The disadvantages of known sun shields are substantially overcome with the present invention by providing a novel floating sun shield configured to protect an individual from the harmful effects of the sun while the individual is floating in water on a floatation device.

The harmful effects of the sun are commonly known today. As such, individuals who enjoy exposure to the sun and who continue to sun bathe, frequently limit their exposure and often use topically applied sun blocks. While on land, either at a beach or a pool, sun bathers often seek shade under a chair canopy, umbrella, or other shade providing structure. However, while in the water, the individual is afforded no protection against the sun, other than that which is provided by the topically applied lotion. Since sun bathers often relax while disposed upon rafts or other floatation devices, the danger of falling asleep and receiving a severe sun bum is apparent. The novel floating sun shield is configured to be used by an individual while the individual is in the water, preferably while the individual is floating on a floatation device, such as a raft. The frame of the floating sun shield defines a perimeter of a user area in which the user may place his or her floatation device. While the user is within the user area, an overhead canopy protects the user from exposure to the sun.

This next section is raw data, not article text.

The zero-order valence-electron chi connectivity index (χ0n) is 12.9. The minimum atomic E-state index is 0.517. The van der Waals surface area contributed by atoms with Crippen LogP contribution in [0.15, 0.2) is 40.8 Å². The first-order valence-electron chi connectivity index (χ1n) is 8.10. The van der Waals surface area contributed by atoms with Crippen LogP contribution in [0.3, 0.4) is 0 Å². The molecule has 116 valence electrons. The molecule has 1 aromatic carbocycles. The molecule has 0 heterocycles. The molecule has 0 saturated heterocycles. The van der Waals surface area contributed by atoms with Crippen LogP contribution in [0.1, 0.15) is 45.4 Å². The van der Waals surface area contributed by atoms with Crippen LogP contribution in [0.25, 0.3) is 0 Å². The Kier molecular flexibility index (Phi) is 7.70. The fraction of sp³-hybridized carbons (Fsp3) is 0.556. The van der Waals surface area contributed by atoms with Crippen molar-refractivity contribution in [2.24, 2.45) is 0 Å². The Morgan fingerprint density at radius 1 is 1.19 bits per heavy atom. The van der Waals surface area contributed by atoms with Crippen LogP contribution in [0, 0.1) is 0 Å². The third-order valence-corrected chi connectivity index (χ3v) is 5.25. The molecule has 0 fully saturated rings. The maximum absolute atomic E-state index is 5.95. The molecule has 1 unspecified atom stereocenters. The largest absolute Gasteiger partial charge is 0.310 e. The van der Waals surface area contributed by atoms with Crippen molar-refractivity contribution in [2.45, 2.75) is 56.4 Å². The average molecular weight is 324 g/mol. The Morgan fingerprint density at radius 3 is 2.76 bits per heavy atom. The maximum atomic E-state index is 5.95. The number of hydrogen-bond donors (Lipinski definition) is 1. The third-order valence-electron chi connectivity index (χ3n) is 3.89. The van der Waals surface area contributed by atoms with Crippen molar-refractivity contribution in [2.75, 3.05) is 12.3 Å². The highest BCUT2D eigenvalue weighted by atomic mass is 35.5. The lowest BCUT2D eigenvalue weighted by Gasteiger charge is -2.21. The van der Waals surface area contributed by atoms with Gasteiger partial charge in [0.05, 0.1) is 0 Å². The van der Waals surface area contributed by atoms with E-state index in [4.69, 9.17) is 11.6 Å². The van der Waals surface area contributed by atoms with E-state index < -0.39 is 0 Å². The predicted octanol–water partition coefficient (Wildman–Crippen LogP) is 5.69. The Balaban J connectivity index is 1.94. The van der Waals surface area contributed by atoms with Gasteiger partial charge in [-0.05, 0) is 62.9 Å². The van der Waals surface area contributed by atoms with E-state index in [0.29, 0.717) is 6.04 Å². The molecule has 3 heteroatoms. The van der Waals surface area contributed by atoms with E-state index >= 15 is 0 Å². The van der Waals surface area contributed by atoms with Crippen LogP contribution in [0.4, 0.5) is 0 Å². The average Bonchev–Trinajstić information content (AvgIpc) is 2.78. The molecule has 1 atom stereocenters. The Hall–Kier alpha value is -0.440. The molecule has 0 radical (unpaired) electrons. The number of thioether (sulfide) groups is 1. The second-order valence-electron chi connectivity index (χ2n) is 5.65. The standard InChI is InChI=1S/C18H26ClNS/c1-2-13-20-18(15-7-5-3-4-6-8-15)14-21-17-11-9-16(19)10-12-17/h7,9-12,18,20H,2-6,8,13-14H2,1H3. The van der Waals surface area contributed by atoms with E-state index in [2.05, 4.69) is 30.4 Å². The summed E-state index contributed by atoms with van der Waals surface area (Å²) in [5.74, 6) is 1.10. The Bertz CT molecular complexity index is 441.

More specifically, the floating sun shield apparatus of the present invention includes a frame having oppositely disposed longitudinal frame members and oppositely disposed transverse frame members. The frame members have a perimeter defining a user area within. Also included is a canopy operatively coupled to the frame and disposed over the user area where the canopy is configured to block sunlight from the user area. Two flexible canopy support rods releasably attach to the frame at opposite ends substantially forming an arch where each support rod is configured to attach to either the longitudinal frame members or to the transverse frame members such that the canopy support rods are maintained in a flexed convex orientation relative to the frame. The canopy has opposite longitudinal sides configured to engage the canopy support rods such that the canopy is maintained in a curved orientation above the user area. The frame is configured to be buoyant in water such that the canopy is maintained above the user area

BRIEF DESCRIPTION OF THE DRAWINGS